The Obama administration’s disappointing record on government transparency is a lesson in the limits of the “trust us” approach to governing, writes ACS Board Chair Geoffrey R. Stone in an op-ed in The New York Times.
Stone, a constitutional law professor at the University of Chicago who worked with President Obama at the university and acted as an informal adviser to Obama’s presidential campaign, laments that President Obama has not lived up to the promises of “Senator Obama” to “promote openness and public accountability in government policy making.”
Stone points to the journalist-source privilege, whistleblower protection and the state secrets privilege as areas in which President Obama has shown a “disappointing willingness” to continue the Bush administration policy of hiding its decisions from the American public. He notes that one bright spot in Obama’s record was his repeal of a Bush administrative directive that allowed broad classification of government information.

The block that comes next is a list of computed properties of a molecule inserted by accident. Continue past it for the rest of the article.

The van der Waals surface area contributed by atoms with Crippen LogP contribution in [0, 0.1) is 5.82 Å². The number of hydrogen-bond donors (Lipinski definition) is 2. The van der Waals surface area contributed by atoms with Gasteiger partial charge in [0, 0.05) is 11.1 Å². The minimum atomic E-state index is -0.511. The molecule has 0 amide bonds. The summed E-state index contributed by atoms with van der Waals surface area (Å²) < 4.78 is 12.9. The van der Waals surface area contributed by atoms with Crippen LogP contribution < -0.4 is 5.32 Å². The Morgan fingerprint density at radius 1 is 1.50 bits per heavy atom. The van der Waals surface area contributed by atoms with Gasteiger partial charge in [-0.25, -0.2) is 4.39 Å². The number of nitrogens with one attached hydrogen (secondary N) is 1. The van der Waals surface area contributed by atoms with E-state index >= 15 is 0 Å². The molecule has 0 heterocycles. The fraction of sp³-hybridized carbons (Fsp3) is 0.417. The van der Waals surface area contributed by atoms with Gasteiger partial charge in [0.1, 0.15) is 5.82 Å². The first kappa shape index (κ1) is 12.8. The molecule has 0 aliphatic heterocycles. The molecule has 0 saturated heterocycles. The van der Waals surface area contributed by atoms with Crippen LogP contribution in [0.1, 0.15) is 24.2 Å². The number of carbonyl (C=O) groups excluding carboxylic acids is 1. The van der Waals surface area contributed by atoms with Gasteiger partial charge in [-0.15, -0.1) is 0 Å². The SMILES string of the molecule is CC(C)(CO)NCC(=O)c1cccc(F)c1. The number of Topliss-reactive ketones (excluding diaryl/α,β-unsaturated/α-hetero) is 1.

Nonetheless, he writes, “[t]he record of the Obama administration on this fundamental issue of American democracy has surely fallen short of expectations.”